July 17, 2000
MetaMarkets Investments of San Francisco, launched its first advertising campaign, employing a lighthearted theme, over the July Fourth weekend.
Called "Pledge," the television spot shows a dozen men and women, of a variety of ages and occupations, reciting a line from the Pledge of Allegiance.
The words of the pledge are those of the original text, until the end of the first sentence, when MetaMarkets inserts its novel notion of transparent funds.
The text says: "I pledge allegiance to the flag, of the United States of America, and to the republic for which it stands, one nation, under God, indivisible, with liberty and justice . . . and a transparent mutual fund where trades are posted in real time on the Internet and whose fund managers actually let you see what, in God's name, they're doing with your money. For all."
The mutual fund referred to is MetaMarket's 10-month-old, new economy Open Fund, which posts trades as they are made on the Internet at www.metamarkets.com. The site also encourages investors to post their opinions about the fund's activity on a message board. A camera trained on the fund adviser's trading floor also provides images that are posted at the site. As of July 11, the fund was up 87.86 percent since its inception Aug. 31, 1999 and had attracted $35 million in assets, according to David Nadig, executive vice president at MetaMarkets.
MetaMarkets waited until its sole fund had been on the market for nearly a year before it began advertising in order to "get the firm established" and have an infrastructure sufficiently developed to support the additional traffic the advertisements could bring, said Duff Ferguson, a spokesperson for the company.
The ad is currently running on CNBC. A print version is running in Barron's, Bloomberg Personal Finance, Technology Investor and Mutual Fund magazine. MetaMarkets plans to expand the campaign to other business-focused cable stations and is working on the script for another television spot, also employing the twist on the pledge, Nadig said.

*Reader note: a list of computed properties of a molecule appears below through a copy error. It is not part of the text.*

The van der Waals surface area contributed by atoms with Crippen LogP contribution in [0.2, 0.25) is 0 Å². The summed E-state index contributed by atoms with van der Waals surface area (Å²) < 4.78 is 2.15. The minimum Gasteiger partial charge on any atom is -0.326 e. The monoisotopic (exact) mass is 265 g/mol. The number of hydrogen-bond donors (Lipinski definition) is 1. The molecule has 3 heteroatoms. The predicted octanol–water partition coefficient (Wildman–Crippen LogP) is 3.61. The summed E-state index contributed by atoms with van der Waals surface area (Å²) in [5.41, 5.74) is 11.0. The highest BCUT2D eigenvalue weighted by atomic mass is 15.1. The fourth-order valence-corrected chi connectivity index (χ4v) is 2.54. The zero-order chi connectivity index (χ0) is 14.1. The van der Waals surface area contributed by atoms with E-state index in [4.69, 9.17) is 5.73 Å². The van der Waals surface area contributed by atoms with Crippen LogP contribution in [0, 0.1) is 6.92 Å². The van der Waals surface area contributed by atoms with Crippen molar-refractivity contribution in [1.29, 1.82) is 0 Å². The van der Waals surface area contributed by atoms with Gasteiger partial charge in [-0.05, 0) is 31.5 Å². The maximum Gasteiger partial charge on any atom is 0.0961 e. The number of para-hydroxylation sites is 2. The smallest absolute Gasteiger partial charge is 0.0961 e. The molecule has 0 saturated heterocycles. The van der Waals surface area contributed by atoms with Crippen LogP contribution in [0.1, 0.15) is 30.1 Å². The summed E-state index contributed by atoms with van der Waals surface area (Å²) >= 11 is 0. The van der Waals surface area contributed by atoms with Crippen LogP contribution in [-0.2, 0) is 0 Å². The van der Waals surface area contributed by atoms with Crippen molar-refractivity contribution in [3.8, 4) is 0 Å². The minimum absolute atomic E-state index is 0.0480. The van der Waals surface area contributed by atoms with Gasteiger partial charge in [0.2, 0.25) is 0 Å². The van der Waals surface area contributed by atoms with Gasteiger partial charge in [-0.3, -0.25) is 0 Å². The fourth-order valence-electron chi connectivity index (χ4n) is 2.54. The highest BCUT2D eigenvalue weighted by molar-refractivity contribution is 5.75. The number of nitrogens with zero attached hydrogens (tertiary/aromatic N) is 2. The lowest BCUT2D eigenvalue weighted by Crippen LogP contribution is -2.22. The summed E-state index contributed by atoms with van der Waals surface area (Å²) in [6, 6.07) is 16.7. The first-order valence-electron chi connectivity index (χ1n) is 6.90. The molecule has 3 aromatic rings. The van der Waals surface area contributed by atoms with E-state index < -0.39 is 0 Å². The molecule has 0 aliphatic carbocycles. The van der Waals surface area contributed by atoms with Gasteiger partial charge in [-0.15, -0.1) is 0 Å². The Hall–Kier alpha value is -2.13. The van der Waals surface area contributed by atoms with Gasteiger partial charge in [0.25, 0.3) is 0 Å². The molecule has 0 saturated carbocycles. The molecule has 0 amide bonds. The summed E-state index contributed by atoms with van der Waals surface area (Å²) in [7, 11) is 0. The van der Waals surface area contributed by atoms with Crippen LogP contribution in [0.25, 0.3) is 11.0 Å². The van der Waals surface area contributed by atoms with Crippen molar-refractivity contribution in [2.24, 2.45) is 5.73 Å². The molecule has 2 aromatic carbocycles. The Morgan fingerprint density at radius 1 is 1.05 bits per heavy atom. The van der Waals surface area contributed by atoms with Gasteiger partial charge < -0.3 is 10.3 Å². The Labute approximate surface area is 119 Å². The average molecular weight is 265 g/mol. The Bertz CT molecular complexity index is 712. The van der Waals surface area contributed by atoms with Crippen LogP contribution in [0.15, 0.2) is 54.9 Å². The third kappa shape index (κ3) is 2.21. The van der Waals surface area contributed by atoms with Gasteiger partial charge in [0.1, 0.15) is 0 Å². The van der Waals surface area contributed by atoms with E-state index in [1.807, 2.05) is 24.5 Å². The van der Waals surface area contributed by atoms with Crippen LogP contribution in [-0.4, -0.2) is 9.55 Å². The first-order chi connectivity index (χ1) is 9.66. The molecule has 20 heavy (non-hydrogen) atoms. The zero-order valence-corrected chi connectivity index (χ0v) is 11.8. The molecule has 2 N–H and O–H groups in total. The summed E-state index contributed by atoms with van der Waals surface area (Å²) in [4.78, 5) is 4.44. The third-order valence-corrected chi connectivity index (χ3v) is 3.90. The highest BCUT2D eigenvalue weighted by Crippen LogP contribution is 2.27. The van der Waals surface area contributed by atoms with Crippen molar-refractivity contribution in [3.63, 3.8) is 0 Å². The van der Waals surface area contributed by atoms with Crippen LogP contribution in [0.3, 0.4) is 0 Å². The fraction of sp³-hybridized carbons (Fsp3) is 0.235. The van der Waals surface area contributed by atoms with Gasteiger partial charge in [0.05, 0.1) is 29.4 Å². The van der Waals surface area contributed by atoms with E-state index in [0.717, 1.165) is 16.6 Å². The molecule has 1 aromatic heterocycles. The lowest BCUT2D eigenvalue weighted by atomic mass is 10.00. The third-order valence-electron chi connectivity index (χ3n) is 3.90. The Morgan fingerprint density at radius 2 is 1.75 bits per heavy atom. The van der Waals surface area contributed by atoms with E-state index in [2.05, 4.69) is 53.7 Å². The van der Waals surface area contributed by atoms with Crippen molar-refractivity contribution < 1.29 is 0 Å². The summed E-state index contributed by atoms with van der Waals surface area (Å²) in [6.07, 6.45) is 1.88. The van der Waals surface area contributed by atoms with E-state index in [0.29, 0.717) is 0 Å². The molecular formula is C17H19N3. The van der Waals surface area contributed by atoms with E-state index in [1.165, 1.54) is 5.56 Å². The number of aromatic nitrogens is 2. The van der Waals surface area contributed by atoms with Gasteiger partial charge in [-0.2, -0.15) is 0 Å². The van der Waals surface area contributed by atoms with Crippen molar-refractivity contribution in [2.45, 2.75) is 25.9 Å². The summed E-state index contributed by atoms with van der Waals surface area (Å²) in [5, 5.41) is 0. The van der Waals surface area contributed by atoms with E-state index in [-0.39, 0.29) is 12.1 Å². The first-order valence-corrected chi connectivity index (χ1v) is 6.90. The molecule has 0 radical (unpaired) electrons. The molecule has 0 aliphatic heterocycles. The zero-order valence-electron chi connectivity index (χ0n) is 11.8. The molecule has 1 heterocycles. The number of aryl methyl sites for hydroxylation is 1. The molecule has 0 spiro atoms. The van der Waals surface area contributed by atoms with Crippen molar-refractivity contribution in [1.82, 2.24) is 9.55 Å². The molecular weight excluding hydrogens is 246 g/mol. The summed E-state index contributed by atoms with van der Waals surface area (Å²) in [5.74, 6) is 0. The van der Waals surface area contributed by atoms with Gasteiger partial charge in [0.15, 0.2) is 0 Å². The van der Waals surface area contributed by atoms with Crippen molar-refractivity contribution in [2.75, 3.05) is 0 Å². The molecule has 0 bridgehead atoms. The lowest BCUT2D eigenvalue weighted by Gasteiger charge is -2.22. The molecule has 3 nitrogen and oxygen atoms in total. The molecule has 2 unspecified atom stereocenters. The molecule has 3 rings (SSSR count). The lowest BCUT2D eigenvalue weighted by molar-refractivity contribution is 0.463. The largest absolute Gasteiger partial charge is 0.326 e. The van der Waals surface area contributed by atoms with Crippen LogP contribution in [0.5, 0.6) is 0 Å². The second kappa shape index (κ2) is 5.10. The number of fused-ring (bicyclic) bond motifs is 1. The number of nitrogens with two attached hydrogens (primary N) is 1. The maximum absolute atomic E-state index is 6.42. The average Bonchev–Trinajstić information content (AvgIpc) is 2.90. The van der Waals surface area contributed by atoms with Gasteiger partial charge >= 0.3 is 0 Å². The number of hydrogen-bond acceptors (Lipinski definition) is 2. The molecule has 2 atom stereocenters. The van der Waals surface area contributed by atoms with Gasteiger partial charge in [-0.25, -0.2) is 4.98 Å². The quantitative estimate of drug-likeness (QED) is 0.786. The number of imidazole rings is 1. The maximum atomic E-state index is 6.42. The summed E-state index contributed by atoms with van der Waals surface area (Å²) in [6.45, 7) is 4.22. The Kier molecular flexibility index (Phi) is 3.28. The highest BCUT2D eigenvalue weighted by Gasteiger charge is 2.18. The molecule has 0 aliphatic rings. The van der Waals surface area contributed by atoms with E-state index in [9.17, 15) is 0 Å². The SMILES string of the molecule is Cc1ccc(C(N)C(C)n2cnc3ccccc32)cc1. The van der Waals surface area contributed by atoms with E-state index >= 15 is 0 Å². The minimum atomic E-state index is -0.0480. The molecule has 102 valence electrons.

The company hopes its advertising campaign will draw attention to the fact that it allows investors to see trades as they are made, Nadig said. MetaMarkets also wanted to use a touch of humor, Nadig said.
"Hopefully, it's not dot-com funny," said Nadig. "We tried to avoid gerbils flying out of cannons because we actually have what we think is a valid message, a concept of transparency that we are trying to convey. Then again, you can't just stand up there on a screen and preach."
MetaMarkets and its advertising agency, Butler, Shine & Stern of San Francisco, thought of putting a twist on the Pledge of Allegiance because Nadig and his partner Donald Luskin believe in investors' rights to know what they are invested in, Nadig said.
"We started thinking about what people associate with belief systems, and pledges and oaths came into play," Nadig said. "Don and I are also big believers in what this country could be and we are both Libertarians."
Butler, Shine & Stern decided that MetaMarkets' advertisement should emphasize the fund's most prominent quality - the immediate disclosure of its holdings, said Greg Stern, president of Butler, Shine & Stern.
MetaMarket's advertising budget for 2000 is $7 million, up from zero last year, said Ferguson.